The very basic essentials for a dried food stash

Discussion in 'Finding, Identifying, and Preparing Food' started by Damorale, May 31, 2016.

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  1. Damorale

    Damorale Active Member
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    If you had to make a short shopping list of the ten most basic essentials for a dried food stash, which items would you choose? Assuming that the person was starting off with a completely empty inventory.
     
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  2. Keith H.

    Keith H. Moderator Staff Member
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    peas, beans, corn, lentils, porridge oats, brown rice, popcorn, sunflower seeds. This is if you are purchasing from a supermarket. If you are growing your own foods, then you can add to this. All fruits & veg can be dried, & all meats except Bear & Pig (not safe to just dry) can be dried.
    Keith.
     
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  3. Deeishere

    Deeishere Member
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    A good place to get beans and rice is a warehouse. You can get a huge bag that will last a good while. I am going to do this when I go back to Sam's Club and store it in my basement. I have been storing up water too. Each month I go I am picking up two cases.
     
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  4. Keith H.

    Keith H. Moderator Staff Member
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    One thing I have not seen since I was a kid, dry goods stores. I used to go to our local dry goods store for my pea shooter ammo. I used to absolutely love the smell of that store, sacks & sacks of dry foods & you could purchase in any quantity. I wonder why they don't appear to exist anymore? Probably the lack of need. After the 2nd world war the need was great, but gradually living improved & supplies were easier to get. A shame they died out. We would still use them in preference to a supermarket.
    Keith.
     
  5. Damorale

    Damorale Active Member
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    I don't know about dried food stores, but I live about five minutes away from a Chinese food wholesaler that serves a lot of the local takeaways and such. I love the smell of that place too, and buying things in bulk. They can do bags of rice or noodles that are as big as a sack of potatoes! You can get all sorts of dried foods there, flavoured noodles, canned vegetables and meats, etc. I might have to go there tomorrow now that I'm thinking about it.
     
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  6. Valerie

    Valerie Active Member
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    Living in Japan means I practically live off of dehydrated vegetables and other foods. The grocery store aisles are lined with dried onion, tofu, mushrooms, fish and crayfish, beans, legumes, seaweed, vegetables (leafy greens and other types) and starches. Of course, there's the usual oats, rice and fruit too. Seems pretty easy to start up a stash here.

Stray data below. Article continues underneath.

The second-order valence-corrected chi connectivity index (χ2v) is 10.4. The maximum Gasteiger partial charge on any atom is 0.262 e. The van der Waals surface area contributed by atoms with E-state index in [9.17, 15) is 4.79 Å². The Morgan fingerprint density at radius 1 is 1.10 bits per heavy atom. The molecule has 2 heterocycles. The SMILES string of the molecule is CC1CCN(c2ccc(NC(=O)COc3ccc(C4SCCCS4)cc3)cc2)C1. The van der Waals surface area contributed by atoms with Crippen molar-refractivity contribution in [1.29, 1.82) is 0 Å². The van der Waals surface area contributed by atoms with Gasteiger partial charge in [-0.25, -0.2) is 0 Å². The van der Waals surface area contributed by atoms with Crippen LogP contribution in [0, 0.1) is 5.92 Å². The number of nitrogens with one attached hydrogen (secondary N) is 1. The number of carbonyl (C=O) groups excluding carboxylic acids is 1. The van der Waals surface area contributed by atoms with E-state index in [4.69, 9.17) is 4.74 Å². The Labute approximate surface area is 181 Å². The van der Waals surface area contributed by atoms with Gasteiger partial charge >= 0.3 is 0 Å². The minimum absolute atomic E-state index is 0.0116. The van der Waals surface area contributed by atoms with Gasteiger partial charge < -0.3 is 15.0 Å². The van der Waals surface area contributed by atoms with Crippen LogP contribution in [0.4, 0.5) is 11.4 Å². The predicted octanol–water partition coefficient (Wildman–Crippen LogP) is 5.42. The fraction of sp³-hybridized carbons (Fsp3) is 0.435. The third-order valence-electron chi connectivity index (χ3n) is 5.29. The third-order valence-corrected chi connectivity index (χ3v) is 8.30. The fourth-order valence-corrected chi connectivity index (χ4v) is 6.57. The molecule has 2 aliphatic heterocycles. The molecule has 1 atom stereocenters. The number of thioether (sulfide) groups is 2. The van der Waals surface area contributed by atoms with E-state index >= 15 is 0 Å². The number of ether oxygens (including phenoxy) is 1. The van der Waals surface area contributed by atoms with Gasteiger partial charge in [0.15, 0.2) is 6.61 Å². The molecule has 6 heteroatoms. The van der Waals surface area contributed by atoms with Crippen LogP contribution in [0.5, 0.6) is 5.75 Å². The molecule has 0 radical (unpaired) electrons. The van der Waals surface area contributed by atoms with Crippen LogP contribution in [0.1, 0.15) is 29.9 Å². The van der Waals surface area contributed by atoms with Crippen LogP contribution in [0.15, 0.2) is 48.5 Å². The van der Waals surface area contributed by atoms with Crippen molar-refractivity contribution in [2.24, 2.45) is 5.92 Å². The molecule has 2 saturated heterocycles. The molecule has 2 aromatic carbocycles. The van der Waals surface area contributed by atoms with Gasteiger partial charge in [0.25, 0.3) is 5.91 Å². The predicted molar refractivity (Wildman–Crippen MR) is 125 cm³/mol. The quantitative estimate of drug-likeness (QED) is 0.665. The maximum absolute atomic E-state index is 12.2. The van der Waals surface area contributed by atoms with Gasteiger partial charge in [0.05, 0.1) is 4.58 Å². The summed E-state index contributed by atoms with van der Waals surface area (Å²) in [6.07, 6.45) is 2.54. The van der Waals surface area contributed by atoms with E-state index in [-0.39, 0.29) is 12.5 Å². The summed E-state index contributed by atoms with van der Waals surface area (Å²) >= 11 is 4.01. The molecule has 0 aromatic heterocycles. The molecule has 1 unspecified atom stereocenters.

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  7. Keith H.

    Keith H. Moderator Staff Member
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    Excellent post, thank you. This sort of wholesaler never occurred to me. I doubt that we have one in New England, but there may be one in the larger cities. Well worth knowing about.
    [​IMG]
    Keith
     
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  8. Corzhens

    Corzhens Master Survivalist
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    Excluding canned goods, I would settle for grains and fish. I cannot think of dried meat because it may not palatable to us. But in fairness to dried meat, they can be used as ingredients for vegetable dishes. With grains, I am safe. First is rice that can be cooked into porridge. Poor people in the rural area cook porridge with salt as the only other ingredient. Porridge would taste delicious when cooked with chicken or pork or even beef. Next grain is beans, the read or green mung beans that lasts for months. Mung beans are also easy to grow so when left with mung beans during a crisis, you can use for seeds some of those mung beans to you can have a harvest 3 months after.

    With dried fish, we have the experience of storing dried fish for more than 3 months. And the storage life of dried fish is longer when the weather is cool that's why we keep it in the vegetable section of our fridge. Small fish lasts longer than big fish when dried.
     
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  9. Deeishere

    Deeishere Member
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    What an interesting concept Corzhens. I have not heard of rice being converted to porridge. Is porridge like oatmeal? The time I really think about porridge is from the story, Three Little Bears. lIH5xJk9fAOE-EWIK0gD0lI1_4iWD9E8.gif lIH5xJk9fAOE-EWIK0gD0lI1_4iWD9E8.gif lIH5xJk9fAOE-EWIK0gD0lI1_4iWD9E8.gif Where can you buy the mung beans? I know my husband wants to plant some vegetables soon. I definitely want to tell him about the mung beans. Can those grow any time of the year?
     
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